HAVANA – Cuban Defense Minister Raul Castro is President Fidel Castro's staunchly loyal younger brother and his designated successor. At 75 and five years younger than Fidel, Raul is far less charismatic than his brother though far more radical.
Monday night, Fidel temporarily relinquished his presidential powers to Raul, telling Cubans in a letter read on television that he underwent surgery. The Cuban leader said he had suffered gastrointestinal bleeding, apparently due to stress from recent public appearances in Argentina and Cuba.
As first vice president of the Council of State, Cuba's supreme governing body, Raul is legally designated to assume his brother's role as president of the council in the event of "absence, illness or death."
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Three weeks after taking power in January 1959, Castro named Raul his successor, telling supporters: "Behind me are others more radical than I."
He officially designated Raul as his successor at a Communist Party congress in October 1997, saying "Raul is younger than I, more energetic than I. He can count on much more time."
As head of Cuba's armed forces, Raul has been deeply involved in Cuba's military involvement in Angola and Ethiopia during the 1970s — as well as with the military's successful peacetime efforts to help rescue Cuba's economy following the collapse of the Soviet Union in 1991.
Although usually working behind the scenes, Raul briefly assumed a higher profile during the seven-month fight to return Cuban boy Elian Gonzalez to his homeland from Florida in 2000.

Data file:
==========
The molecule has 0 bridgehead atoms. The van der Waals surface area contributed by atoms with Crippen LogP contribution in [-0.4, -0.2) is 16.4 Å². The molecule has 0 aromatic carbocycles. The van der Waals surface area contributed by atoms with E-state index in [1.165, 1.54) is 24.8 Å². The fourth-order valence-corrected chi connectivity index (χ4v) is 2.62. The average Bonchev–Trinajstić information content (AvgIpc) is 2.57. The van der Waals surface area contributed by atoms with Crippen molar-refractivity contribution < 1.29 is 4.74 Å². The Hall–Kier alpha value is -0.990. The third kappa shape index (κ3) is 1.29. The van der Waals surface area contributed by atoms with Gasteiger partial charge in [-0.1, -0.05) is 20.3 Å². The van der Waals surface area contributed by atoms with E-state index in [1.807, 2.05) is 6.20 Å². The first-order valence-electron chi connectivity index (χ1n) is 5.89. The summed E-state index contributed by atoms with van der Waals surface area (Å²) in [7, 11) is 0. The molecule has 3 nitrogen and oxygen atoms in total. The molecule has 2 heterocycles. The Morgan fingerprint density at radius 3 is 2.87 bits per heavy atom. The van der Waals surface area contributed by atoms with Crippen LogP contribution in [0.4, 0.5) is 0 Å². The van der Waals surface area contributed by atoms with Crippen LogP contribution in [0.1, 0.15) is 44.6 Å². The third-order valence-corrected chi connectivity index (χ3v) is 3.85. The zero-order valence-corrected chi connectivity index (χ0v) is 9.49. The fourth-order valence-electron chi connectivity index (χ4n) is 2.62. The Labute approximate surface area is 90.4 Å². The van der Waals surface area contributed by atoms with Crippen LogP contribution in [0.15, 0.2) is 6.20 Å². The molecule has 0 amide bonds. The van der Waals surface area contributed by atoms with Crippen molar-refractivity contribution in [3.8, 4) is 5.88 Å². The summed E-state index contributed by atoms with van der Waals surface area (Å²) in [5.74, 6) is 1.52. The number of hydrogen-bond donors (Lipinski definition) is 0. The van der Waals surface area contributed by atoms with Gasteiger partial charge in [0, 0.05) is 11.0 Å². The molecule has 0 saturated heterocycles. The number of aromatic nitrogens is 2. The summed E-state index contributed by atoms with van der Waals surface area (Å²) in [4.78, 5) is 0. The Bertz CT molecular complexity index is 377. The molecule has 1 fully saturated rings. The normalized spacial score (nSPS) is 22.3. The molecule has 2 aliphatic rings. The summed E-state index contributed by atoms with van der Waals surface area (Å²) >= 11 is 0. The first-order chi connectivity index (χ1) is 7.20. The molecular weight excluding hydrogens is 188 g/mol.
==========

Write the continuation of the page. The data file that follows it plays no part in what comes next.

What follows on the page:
While Fidel headed up many of the mass protests in Havana, it was the mustachioed Raul, dressed in his olive green uniform and a full head shorter than his brother, leading tens of thousands of chanting, flag-waving citizens in the provinces.
In one rare interview in early 2001, Raul spoke with unusual frankness about his older brother's eventual death and encouraged the United States to make peace with Cuba while Fidel was still alive.
"I am among those who believe that it would be in imperialism's interest to try, with our irreconcilable differences, to normalize relations as much as possible during Fidel's life," Raul said in the interview with state television. Later, he said, "it will be more difficult," implying he would be harder to deal with.
Raul, a political hardliner, belonged to a Communist youth group even before the revolution. The elder Castro didn't publicly embrace socialism until 1961.
But on the economic front, he showed signs of flexibility.
As defense minister, Raul has overseen some of Cuba's most important experiments with limited market-style reforms. Military units produced and sold food at free markets and the military ran an important tourism company, Gaviota.
He also expressed interest in China's version of free-enterprise socialism during a November 1997 visit.
In 1962 he became deputy prime minister and in 1972 first deputy prime minister, behind Fidel.
Like his brother, Raul has been suspicious of the United States and at a September 1960 rally denounced the U.S. Embassy as "a cave of spies."
In a July 1962 visit to the Soviet Union, Raul was given a promise of Soviet missiles — a development that led to the U.S.-Soviet missile crisis of October 1962 which brought the world to the brink of nuclear war.
Yet Raul made occasional conciliatory moves toward the United States. In 1964, he said he was willing to hold talks with the Americans "even on the moon."